Two California legislators from the Van Nuys and Oakland districts are about to introduce to bills, one Senate Bill 10 and the other Assembly Bill 42, both of which are presumably to address the issue of the poor being “punished for being poor.” The bills address the state's bail bond industry that has become a very large employer of Californians. What is being proposed is a complete disposal of the entire bail bond mechanism in these areas to be replaced with a “best behavior” type system of reward that is ridiculous both on its face and in theory.
The bills seek to replace the current bail bonds system which at present works hand-in-hand with the California court network and helps to prevent criminals at large who have failed to show for their scheduled court appearances from continuing to walk the streets free and clear of any punishment. When a person is charged and released on their own recognizance, they are given a sentencing date which will be used to determine what the punishment for their crimes will be. Criminals are typically released on their own recognizance when they are recognized by the judge in the case as being, a) not a flight risk (will not flee the state or the country to avoid prosecution) and b) a non-dangerous criminal.
California is currently embroiled in a financial crisis that threatens to shut down many of the generous social service programs that inundate the Socialist welfare-rich state environment. With more than 5% of their budget being pushed toward illegal aliens alone, the state cannot afford the programs that actually were put in place that keep the citizenry safe from harm, like the current prison and bail bonds system. This upside-down priorities-way of looking at state budgetary issues has forced California legislators into a dangerous corner where they must decide between the gold coin and the life of the child. In these new bills about to be introduced, the gold coin is the higher priority.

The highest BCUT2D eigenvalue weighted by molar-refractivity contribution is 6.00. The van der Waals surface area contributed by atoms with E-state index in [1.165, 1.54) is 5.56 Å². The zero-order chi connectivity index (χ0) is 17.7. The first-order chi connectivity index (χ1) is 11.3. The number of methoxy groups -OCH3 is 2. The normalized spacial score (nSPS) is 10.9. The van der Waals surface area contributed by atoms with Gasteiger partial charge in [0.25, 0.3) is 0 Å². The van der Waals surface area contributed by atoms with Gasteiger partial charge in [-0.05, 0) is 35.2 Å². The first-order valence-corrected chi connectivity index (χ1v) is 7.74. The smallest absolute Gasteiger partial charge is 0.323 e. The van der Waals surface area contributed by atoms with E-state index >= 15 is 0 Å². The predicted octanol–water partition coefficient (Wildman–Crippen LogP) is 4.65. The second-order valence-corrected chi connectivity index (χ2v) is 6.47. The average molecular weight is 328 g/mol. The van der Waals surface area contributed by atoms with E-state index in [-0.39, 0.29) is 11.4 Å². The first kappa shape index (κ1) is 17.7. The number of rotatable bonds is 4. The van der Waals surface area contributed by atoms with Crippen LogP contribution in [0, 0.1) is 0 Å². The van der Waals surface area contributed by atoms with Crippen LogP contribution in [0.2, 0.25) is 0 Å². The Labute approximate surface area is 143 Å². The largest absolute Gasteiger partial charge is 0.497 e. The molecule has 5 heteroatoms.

In a new robo call delivered to roughly 800,000 phone lines, Chapman advises Californians to urge their local lawmakers to vote no on identical proposals — Senate Bill 10, by Sen. Bob Hertzberg, D-Van Nuys, and Assembly Bill 42 by Assemblyman Rob Bonta, D-Oakland, that could be up for floor votes next week.
The bills, as written, would replace county bail schedules with a safety and flight-risk assessment of pre-trial offenders, overhauling a system which the authors say “punishes the poor for being poor.” Courts would use bail only as a last resort so that those who can’t afford to pay a nonrefundable, 10 percent fee to a bail agent — $5,000, on average — don’t remain behind bars for that reason alone.
The prison system is way too expensive to maintain because of the amount of gang-related violence and criminal activity due to a lack of spending on police departments and law enforcement equipment and logistics. This penny-pinching in law enforcement in favor of social spending on illegals, refugees, welfare, healthcare, green initiatives and environmental concerns, and gender/ethnic studies has led to proposed cuts in prisons. Therefore, criminals will now be released to the wild “on their own recognizance” whether they have committed violent crimes or not. Sex offenders and other violent offenders, as well as car thieves and armed robbers could very well qualify to be released until the sentencing phase without bail. That means that they are being asked to return at a later date and if they do not show, skip bail, nothing will compel bounty hunters to go out and apprehend them. No bounty, no hunter.